In a city renowned for its brunches and coffee, Fitzroy, in Melbourne’s inner north, has long been a standout destination for both. The steady turnover of cafes and coffee shops on Brunswick Street is testament to that: with high rents and stiff competition, places that are just ok simply don’t survive.
I’m lucky enough to spend a lot of time in this compact neighbourhood, slowly working my way through buzzy new spots and dependable old stalwarts alike. Many of them make good coffee, but the number that consistently make a truly excellent brew is much smaller.
Having tried so many of them, I figured it was time to put together some recommendations for the best places for a coffee in Fitzroy, whether you’re after a silky flat white, a strong espresso with just the right amount of crema, or a smooth, interesting pourover made from a bean you’ve never heard of.
Most of these places are dedicated coffee shops, with perhaps just some simple food options if you’re peckish. I’ve mostly steered clear of full-blown cafes, but have included one (run by a coffee roasting company, to be fair) that makes such good coffee that I couldn’t leave it out.
Many sell beans by the bag and can grind them for you if needed, and one or two have a range of coffee equipment on offer as well.
This isn’t a long list, since it’s meant to highlight the best of what’s on offer, not just every place that sells coffee in the area. I’ll add anywhere exceptional to the list as I discover it, but given how good these places are, it’s a pretty high bar!
For the sake of comparison I’ve listed prices and included photos of oat flat whites below, but in most cases I’ve tried the black coffee options as well. Trust me, they were just as good!
Tucked away beside a Malaysian restaurant on the less-trendy part of Brunswick Street, with virtually nothing in the way of street signage, it’s easy to walk straight past AWA Cafe. I did, several times in fact, before the rows of coffee bags and takeaway cups along one wall caught my eye and I finally ventured inside.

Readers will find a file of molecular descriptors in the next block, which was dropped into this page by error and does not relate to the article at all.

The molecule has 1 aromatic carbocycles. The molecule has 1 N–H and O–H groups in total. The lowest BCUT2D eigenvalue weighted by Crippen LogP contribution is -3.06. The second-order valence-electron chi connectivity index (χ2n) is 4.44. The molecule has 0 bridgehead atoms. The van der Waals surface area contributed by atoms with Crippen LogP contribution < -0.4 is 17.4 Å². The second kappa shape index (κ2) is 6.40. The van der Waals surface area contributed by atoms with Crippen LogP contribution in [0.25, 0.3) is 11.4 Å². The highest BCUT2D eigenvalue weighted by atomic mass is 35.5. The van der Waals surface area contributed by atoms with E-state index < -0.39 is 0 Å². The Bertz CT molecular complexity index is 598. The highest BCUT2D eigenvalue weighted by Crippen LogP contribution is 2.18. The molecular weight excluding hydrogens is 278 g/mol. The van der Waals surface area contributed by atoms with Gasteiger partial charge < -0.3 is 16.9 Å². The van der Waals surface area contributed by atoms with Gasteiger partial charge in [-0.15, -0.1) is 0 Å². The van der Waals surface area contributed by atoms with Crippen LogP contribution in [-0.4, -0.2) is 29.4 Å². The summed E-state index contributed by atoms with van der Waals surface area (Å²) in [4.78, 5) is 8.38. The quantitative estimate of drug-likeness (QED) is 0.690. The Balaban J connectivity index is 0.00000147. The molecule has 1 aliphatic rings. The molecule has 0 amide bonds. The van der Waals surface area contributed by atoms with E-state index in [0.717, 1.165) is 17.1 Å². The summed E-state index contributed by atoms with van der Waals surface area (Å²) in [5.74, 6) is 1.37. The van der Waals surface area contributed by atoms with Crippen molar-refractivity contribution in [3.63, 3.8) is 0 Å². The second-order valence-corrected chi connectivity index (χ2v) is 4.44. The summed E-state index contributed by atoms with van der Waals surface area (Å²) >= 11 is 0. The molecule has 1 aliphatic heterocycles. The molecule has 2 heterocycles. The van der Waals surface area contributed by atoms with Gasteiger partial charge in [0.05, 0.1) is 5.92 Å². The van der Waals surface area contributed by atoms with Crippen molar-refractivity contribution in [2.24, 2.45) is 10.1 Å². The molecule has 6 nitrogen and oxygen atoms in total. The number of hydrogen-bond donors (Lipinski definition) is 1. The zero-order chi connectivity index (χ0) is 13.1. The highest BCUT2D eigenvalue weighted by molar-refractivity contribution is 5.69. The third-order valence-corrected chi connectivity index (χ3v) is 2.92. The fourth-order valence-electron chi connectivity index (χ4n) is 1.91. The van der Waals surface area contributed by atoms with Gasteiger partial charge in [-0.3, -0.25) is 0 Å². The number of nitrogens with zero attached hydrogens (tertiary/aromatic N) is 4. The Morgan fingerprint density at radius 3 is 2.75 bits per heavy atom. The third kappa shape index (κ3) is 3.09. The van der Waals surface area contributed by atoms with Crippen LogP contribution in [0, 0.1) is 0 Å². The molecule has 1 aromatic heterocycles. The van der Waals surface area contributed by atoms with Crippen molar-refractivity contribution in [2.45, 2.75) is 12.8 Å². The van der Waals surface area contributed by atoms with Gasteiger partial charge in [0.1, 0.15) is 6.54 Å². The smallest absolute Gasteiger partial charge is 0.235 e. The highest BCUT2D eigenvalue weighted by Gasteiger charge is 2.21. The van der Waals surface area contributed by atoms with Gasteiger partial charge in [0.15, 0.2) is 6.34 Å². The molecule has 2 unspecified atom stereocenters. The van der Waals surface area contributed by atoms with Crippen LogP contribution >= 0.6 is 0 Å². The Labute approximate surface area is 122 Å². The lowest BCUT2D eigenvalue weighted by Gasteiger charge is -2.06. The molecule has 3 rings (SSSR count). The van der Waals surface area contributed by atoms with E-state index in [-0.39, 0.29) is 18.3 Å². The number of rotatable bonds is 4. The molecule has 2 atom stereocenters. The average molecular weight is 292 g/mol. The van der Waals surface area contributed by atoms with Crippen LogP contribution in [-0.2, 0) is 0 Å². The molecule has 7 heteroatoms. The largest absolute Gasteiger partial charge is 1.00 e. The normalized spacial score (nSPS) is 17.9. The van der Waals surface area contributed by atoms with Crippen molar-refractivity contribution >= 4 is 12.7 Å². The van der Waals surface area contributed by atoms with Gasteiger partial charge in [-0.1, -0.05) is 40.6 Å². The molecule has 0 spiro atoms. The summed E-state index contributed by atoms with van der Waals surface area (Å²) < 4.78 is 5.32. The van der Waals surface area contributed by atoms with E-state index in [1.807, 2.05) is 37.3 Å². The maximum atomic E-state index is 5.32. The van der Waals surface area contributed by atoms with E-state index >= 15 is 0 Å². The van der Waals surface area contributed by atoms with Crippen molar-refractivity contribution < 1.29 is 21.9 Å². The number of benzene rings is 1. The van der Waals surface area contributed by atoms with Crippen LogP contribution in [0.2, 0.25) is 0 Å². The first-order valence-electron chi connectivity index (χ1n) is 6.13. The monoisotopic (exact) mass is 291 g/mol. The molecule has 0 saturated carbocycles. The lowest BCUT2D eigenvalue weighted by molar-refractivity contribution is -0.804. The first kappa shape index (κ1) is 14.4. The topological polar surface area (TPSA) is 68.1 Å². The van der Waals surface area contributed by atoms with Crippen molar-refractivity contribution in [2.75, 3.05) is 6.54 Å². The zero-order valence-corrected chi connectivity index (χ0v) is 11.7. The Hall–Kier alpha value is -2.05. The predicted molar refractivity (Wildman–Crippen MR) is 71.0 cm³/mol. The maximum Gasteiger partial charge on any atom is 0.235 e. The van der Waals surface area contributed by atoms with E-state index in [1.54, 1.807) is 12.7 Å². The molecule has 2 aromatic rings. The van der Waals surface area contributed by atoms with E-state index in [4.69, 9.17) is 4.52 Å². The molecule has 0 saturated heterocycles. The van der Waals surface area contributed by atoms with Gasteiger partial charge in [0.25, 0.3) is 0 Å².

I’m very glad that I did, as this innocuous little coffee shop perfectly sums up the Fitzroy scene. There’s not much space inside, with room for perhaps a dozen customers if they don’t mind cuddling up, and a couple of staff members.
You can buy delicious crepes, sandwiches, and bagels (they’re very good, so you should), and they’ll make you vegemite toast if that’s what you’re after, but other than that, it’s all about the coffee.
They have a few different types on offer, both espresso-based drinks and filter options like batch and cold brew. Hot and iced chocolate, chai, matcha, and a small range of tea, soda, and juice rounds out the menu.
Lauren drinks decaf while I go for the full-strength stuff, and we’ve both commented that the flat whites at AWA are some of the best we’ve ever had. We visited with her parents once as well: the prana chai also met with a strong round of approval.
Somewhat unusually for a small cafe like this, they roast their own beans. As a result, exactly what you’ll get depends a bit on when you visit, but so far so good in my experience: the flavour profile of my coffee changes, but it’s never been anything short of excellent!
They’re open every day, so pop in any time before 4pm for a coffee, a bite to eat, and a chat. Grab a takeaway if it’s busy or you’re in a hurry, but otherwise grab a window seat in the afternoon sun and simply linger over a delicious brew.
Bell Street Coffee Window
A block away from Morning Frank, on the other side of the road, is another relatively recent addition to the coffee scene that’s become a bit of an institution. Apparently believing in the power of a descriptive name, Bell Street Coffee Window is just back from the corner of Bell and Brunswick Streets, and you order and collect your drinks at the window.
There’s no indoor seating, but you’ll often find locals sitting in the sun at one of several tables on the footpath. Bringing your dog is optional but highly encouraged, and if you’re peckish, there are always a few sandwiches and baked goods on offer.
That comment about dogs was no joke: there’s literally a page on the company’s website dedicated to all the very good boys and girls that regularly show up with their owners.
The place opened as a popup for takeaway coffees during Melbourne’s endless pandemic lockdowns, but its popularity meant that it’s stayed open ever since. You’ve got the usual range of espresso-based drinks on offer, in three different sizes, and a good selection of plant milks to choose from.